Having set Augustine aside to deal with pressing issues, I pick him up again at a point where he questions both parenting and formal means of education. He claims, I think, that as a boy what he was forced to learn by study and beatings for failures, was something that he felt at the time was wrong when life observance brought with it better understanding of the lessons.
Why then did I hate Greek which has similar songs to sing? Homer was skilled at weaving such stories, and with sheer delight mixed vanity. Yet to me as a boy he was repellent. I can well believe that Greek boys feel the same about Virgil when they are forced to learn him in the way that I learnt Homer. The difficulty lies there: the difficulty of learning a foreign language at all. It sprinkles gall, as it were, over all the charm of the stories the Greeks tell. (1:23)
Augustine does not give me the solace of philosophy as Boethius had, but rather shows both sides; what he in youth did in rebellion, and yet still half approves of as a man. He makes me think. While understanding him, I cannot help but try to understand mankind and selfishly, myself.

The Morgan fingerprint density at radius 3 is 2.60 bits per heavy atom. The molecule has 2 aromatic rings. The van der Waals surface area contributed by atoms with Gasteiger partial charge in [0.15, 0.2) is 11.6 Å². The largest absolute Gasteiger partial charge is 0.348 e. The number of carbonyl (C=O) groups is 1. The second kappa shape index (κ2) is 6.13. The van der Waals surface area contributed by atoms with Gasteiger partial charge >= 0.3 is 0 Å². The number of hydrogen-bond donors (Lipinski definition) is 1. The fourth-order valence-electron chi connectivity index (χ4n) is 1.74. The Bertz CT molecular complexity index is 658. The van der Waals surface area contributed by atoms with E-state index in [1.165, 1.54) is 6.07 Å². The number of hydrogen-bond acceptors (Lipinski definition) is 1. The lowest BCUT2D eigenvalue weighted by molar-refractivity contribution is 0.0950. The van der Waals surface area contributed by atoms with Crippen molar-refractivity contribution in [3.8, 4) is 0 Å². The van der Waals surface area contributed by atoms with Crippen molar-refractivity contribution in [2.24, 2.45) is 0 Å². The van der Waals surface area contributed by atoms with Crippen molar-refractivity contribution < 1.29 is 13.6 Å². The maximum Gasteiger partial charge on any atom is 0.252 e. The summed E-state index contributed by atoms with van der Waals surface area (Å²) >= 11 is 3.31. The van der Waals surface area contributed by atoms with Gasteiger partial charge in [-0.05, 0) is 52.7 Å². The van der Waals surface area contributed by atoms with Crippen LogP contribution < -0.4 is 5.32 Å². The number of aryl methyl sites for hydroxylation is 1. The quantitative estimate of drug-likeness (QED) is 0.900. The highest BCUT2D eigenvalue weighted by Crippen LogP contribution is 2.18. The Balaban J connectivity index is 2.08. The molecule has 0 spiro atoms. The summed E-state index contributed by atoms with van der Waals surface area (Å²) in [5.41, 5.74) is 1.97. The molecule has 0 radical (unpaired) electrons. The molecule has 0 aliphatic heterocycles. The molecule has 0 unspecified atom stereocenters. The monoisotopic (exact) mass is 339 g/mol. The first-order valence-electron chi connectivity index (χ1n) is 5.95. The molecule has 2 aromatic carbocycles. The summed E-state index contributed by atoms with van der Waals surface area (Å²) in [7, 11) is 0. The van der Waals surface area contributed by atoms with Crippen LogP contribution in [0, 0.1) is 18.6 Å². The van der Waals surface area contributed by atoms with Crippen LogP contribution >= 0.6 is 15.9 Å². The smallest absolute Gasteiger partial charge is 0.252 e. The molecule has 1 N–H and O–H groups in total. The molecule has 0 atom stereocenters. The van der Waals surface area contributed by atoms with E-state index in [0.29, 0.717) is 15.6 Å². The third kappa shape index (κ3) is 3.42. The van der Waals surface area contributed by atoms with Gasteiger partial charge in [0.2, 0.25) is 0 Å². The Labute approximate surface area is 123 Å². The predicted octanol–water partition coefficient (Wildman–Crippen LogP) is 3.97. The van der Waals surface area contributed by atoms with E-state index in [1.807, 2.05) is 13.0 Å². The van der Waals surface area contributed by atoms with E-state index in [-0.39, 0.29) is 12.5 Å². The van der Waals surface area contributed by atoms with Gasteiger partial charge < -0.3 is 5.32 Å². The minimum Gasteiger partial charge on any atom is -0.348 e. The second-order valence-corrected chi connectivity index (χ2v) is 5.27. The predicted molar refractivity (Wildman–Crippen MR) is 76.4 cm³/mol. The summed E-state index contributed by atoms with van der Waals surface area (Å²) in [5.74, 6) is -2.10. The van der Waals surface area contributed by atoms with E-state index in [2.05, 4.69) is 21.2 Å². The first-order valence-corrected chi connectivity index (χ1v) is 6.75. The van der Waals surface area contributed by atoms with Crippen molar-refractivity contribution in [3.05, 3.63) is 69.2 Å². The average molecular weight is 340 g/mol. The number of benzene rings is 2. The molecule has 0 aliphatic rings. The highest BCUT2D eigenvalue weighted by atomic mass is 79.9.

I learnt Latin without the threat of punishment from anyone forcing me to learn it. My own heart constrained me to bring its concepts to birth, which I could not have done unless I had learnt some words, not from formal teaching but by listening to people talking; and they in turn were the audience for my thoughts. (1:23)
What can I take from Augustine? Right now, the knowledge of using experience to grow. While best, of course, to put behind me the anguish of the past few years as soon as it is truly past and done, it will have been wasted if nothing is learned. That is, not that something must be learned, but that it can offer opportunity. Motivation, interaction, depth of dedication to truth, acceptance. Study living things as well as any written words. I can learn the language of man’s nature by watching man. That, I think, is what Augustine teaches here.